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Daily Mail: Flight Attendants -- When You should use the call button

Daily Mail: Flight Attendants -- When You should use the call button

Old Apr 17, 2023, 8:11 am
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Daily Mail: Flight Attendants -- When You should use the call button

This was in th Daily Mail today; an article informing the flying public about the "proper etiquette " for use of the call button.

The "air dollies" have some unique ideas to say the least........

https://www.dailymail.co.uk/travel/a...ll-button.html
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Old Apr 17, 2023, 8:15 am
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Not a FA, but I believe they should be used whenever one needs the attention of an FA.
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Old Apr 17, 2023, 8:20 am
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Originally Posted by thelark
Not a FA, but I believe they should be used whenever one needs the attention of an FA.
I use it for drink refills. Im always polite with please and thank yous but flight attendants seem annoyed nonetheless when I distract them from completing their chatting or social media reviews on their phones.
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Old Apr 17, 2023, 8:57 am
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It depends, in peasant/coach class, I would refrain from using the call buttons unless it is absolutely necessary (certainly not for drink refill, you are welcome to bring your own bottle of water onboard if you know you are a thirsty person). In premier cabins, I would use call buttons even if I just want one more ice cube.

Last edited by Mama; Apr 17, 2023 at 9:05 am
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Old Apr 17, 2023, 9:18 am
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I'm approaching my 2,000th flight, I don't remember ever using it.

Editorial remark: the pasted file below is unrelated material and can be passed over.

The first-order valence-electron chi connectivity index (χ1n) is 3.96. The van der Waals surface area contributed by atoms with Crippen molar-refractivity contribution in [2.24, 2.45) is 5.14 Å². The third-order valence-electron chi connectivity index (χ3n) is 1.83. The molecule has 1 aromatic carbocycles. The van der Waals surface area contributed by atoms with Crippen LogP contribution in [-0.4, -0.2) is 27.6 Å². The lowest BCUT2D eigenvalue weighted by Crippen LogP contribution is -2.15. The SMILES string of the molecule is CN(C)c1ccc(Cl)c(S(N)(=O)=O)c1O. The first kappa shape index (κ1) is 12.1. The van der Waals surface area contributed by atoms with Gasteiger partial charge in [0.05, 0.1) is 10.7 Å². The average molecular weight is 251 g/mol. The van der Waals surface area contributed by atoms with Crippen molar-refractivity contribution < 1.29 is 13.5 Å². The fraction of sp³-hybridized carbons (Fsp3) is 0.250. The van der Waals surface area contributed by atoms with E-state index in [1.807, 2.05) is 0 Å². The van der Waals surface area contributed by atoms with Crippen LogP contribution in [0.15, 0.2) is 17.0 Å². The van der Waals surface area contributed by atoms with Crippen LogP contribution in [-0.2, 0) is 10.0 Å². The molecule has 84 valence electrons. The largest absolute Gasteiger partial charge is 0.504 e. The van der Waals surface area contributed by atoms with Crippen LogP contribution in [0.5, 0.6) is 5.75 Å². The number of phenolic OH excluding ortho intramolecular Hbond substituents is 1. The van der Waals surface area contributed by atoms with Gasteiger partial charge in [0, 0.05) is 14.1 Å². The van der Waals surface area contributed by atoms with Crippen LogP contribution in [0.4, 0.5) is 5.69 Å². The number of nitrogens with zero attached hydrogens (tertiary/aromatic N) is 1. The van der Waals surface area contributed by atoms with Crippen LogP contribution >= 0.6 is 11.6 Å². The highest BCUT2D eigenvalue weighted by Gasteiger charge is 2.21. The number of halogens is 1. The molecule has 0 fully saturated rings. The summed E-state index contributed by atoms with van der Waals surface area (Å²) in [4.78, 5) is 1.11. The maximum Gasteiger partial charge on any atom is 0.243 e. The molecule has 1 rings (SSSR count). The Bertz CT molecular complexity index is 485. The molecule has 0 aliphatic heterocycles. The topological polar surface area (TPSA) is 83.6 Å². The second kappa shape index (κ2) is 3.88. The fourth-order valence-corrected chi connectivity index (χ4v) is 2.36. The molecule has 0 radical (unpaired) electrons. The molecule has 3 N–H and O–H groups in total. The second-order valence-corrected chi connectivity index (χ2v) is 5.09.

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Old Apr 17, 2023, 9:54 am
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The FA union president is being very silly if they think the call button shouldn't be used to get a drink.

If I'm in the aisle seat, I'll get up and walk to the galley to get a drink. If I'm sitting in the window/middle, I will choose to use the call button to get a drink especially since I'm not carrying a cup while trying to get back into the seat.
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Last edited by Plato90s; Apr 17, 2023 at 11:13 am
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Old Apr 17, 2023, 9:59 am
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If the FA (F / J) is too lazy to perform a periodic cabin check, and my empty glass is sitting there for an hour and I'm thirsty, ♫ clang clang clang goes the call bell ♫
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Old Apr 17, 2023, 10:42 am
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Sara Nelson (AFA prez) would probably prefer her FA's not have to interact with passengers at all. This is probably a pipe dream, but I wish that FA unions would come to terms with despite them blindly repeating that they are there "mostly for your safety" they serve a customer service role. You serve food, drinks, and quell minor arguments between customers. In the microscopic chance there is an actual emergency, given how save air travel is, I highly doubt the difference between my survival or demise is going to be due to them.

As for the call button, I like the window seat approach above. I'm an aisle seat guy and generally like stretching my legs once in a while, so I don't mind asking for a drink or whatever I may need when up using the bathroom. To add, I find most FAs are generally friendly folks who want to deliver good customer service, and then you have a minority that are lazy and treat pax more like a nuisance they have to tolerate.